Ancient Treasures of West County Waterford
I have already shown you a picture of a map of East Cork/West Waterford with heritage sites mapped out, that I received last Bealtaine in the post Imrama agus Imbas ag an Bealtaine – Home | Order of Celtic Wolves (wordpress.com). Last year, I went on a holiday to Tramore with my best friend and we brought along the families. It is a typical seaside holiday town with a large coastline, large themed swimming pool, late opening funfair, a slot machine hall, horse racing track, old style fish and chip shops, etc. etc. I could go on but if you are familiar with Blackpool in England then you get the idea. My buddy and his family love this type of thing and he has a passion for pop culture with a large collection he amassed over the years. The four girls were in their element (both young and old). Across from the hotel, there is a carpark and, in the carpark, there is a sign which I found unusual to find in this funfair orientated tourist spot. Titled “The Dolmen Drive”.
It’s a good spot as it will capture the attention of those who have interest in the local history or prehistory in this case. Unfortunately I did not get the time to go to even one of them as I knew my friend and his family would not enjoy it like myself and my little seoíge would. Fortunately, I am returning to Tramore later in the Summer after the Grianstad, and then I will take time out to visit some but hopefully all of these. Here is a list and links of some of them.
Knockeen Dolmen, Waterford (megalithicireland.com)
Visit Gaulstown Dolmen with Discover Ireland
Ballymote/Ballymoat Standing Stone
Ballymoat Standing Stone, Waterford (megalithicireland.com)
Matthewstown Passage Tomb
Matthewstown Passage Tomb (megalithicireland.com)
Ballynageeragh Dolmen which has been somewhat repaired in the 1940’s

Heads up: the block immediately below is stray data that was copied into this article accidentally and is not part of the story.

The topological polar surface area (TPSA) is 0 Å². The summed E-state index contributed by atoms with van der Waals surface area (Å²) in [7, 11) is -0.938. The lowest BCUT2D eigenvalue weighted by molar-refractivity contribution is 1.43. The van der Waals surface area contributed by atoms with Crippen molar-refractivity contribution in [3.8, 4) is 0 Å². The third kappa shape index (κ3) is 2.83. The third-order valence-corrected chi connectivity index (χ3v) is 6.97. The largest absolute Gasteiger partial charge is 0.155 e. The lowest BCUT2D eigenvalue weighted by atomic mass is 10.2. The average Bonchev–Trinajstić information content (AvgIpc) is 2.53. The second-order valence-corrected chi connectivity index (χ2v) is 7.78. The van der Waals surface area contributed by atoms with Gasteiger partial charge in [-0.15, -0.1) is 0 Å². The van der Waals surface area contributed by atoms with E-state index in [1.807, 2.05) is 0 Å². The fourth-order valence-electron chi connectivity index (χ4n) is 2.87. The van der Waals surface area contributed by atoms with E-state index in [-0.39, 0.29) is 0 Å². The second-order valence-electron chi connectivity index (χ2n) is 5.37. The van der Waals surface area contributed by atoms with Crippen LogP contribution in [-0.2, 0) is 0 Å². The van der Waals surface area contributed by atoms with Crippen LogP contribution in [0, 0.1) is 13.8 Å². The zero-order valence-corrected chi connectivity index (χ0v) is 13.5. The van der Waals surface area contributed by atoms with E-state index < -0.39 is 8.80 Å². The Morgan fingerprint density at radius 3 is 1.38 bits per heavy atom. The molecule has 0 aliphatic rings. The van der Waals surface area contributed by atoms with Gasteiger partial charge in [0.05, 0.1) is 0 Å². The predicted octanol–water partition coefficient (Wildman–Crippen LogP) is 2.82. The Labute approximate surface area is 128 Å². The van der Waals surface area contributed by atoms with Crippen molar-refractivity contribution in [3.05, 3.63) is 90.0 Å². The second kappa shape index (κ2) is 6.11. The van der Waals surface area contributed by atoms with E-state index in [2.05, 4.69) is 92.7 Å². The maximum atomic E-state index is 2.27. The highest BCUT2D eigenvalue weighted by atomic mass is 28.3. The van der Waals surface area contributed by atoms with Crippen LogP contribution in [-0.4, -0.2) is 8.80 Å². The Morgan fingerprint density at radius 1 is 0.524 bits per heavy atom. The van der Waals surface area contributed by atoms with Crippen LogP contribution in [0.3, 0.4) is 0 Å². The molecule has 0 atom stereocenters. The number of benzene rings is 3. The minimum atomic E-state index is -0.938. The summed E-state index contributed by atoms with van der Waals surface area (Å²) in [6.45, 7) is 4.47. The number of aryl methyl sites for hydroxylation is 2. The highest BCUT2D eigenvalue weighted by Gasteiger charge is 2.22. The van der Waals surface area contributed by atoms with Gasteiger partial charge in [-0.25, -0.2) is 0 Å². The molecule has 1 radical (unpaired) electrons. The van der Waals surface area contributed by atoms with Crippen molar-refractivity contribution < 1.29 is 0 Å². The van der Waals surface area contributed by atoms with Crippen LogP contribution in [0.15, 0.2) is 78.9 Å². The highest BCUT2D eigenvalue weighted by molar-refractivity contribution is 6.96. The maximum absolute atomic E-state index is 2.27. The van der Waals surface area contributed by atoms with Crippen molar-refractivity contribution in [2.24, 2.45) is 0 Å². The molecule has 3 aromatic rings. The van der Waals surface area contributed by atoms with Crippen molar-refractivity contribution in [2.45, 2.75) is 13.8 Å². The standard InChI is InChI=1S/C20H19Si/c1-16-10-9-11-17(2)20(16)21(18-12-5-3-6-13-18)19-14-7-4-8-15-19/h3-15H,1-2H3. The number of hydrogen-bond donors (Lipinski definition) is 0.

Ballynageeragh Dolmen (megalithicireland.com)
Upper Dunhill Dolmen
Dunhill Portal Tomb, Waterford (megalithicireland.com)
Dromlohar Standing Stones (you need to remember that this is a reconstruction as some of the 5th ogham stones, suggesting that burials continued up to this time, were taken from their original site and used in constructing a nearby church centuries later.)
There is another site that is not mentioned in the ‘ring’ and that is this one which boasts of a rare Irish tomb architecture which is the tomb at Ballynamona which is the only court cairn in the southeast of Ireland. It is also only one of four known to exist south of a line from Dundalk to Galway. Ballynamona Court Cairn in County Waterford is the only court cairn in the southeast. The name comes from the fact that this type of tomb usually has a courtyard area found at the entrance to the chambers. Of the court -originally 7 metres wide and 6 metres deep – only a few of the large orthostats remain, but the gallery, on the other hand, is well preserved. The entrance is marked by two very small jambs set inside the front edges of the wall slabs which form the gallery. A single slab divides the gallery into two separate chambers.
I hope in the near future to share with you my personal photos of these when I eventually get to visit them. Go raibh maith agaibh as do chuid ama a ghlacadh ag léamh an aiste ghearr seo agus as féachaint ar na seoda ársa seo.
Seán Ó Tuama.
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